Between 400,000 and 500,000 people attended a demonstration in London on March 26th to protest against cuts in government spending. It was the largest gathering in London since protests against the Iraq war.
The protest, organised by the TUC (Trade Union Congress), was largely peaceful but small breakaway groups attacked banks and stores, and fought with police in Oxford Street.
Participating in the main protest was Dani De Beaumont, children's services manager at Barnardos and member of the Unison trade union. He said: "Coming here to the march and then seeing thousands and thousands of people being affected by what's happening, its quite moving. Our cut will be 12 per cent, which is less than anticipated, but nevertheless it's going to have quite an impact on the work we're doing and people will lose their jobs.
“As to the effect of what that march will achieve is, I'm not under the illusion that it is going to achieve anything within the decision making process. Because a lot of the students rioted, a lot of people considered that they crossed the line and they had a negative effect. The vast majority didn't cross the line but there were a few in the minority that did some things which were not good and I think it changed public opinion, perhaps for the worse."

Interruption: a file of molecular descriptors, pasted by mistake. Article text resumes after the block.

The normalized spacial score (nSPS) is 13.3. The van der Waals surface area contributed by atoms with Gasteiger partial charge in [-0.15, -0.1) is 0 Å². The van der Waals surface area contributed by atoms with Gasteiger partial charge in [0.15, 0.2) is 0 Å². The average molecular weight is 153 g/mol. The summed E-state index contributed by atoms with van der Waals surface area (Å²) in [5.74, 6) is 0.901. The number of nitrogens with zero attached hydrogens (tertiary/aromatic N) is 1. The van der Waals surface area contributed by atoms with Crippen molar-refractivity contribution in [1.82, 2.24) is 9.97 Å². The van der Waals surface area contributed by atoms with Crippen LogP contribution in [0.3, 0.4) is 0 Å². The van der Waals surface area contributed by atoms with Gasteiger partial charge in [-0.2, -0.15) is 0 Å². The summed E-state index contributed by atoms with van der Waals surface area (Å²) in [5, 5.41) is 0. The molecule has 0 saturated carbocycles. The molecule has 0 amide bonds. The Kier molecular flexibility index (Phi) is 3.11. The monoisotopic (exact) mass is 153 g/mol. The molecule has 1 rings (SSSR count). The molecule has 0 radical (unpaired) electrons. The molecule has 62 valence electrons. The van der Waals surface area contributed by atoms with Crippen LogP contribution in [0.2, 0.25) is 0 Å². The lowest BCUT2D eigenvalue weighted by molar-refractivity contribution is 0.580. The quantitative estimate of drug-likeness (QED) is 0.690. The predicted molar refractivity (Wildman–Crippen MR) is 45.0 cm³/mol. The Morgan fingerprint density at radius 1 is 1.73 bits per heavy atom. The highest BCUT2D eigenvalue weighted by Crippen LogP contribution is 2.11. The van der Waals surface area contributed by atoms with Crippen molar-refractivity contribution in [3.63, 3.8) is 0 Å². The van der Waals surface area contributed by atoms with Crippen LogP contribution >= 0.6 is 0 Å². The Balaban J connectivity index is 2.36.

Labour leader Ed Miliband addressed crowds in Hyde Park. He said: "Our fight, friends, is to fight to preserve, protect, and defend the things we value. David Cameron, you wanted to create a big society, this is the big society."
Police arrested 214 people for vandalism, aggravated trespass, and criminal damage. Most of the arrests took place following the occupation of the Fortnum and Mason store by protesters from UK Uncut. Rioters also targeted banks including HSBC, Lloyds, and RBS, the Ritz hotel, Topshop, and a Porsche dealer.
The Treasury Select Committee announced on March 28th that it would set up an inquiry to investigate corporate tax avoidance.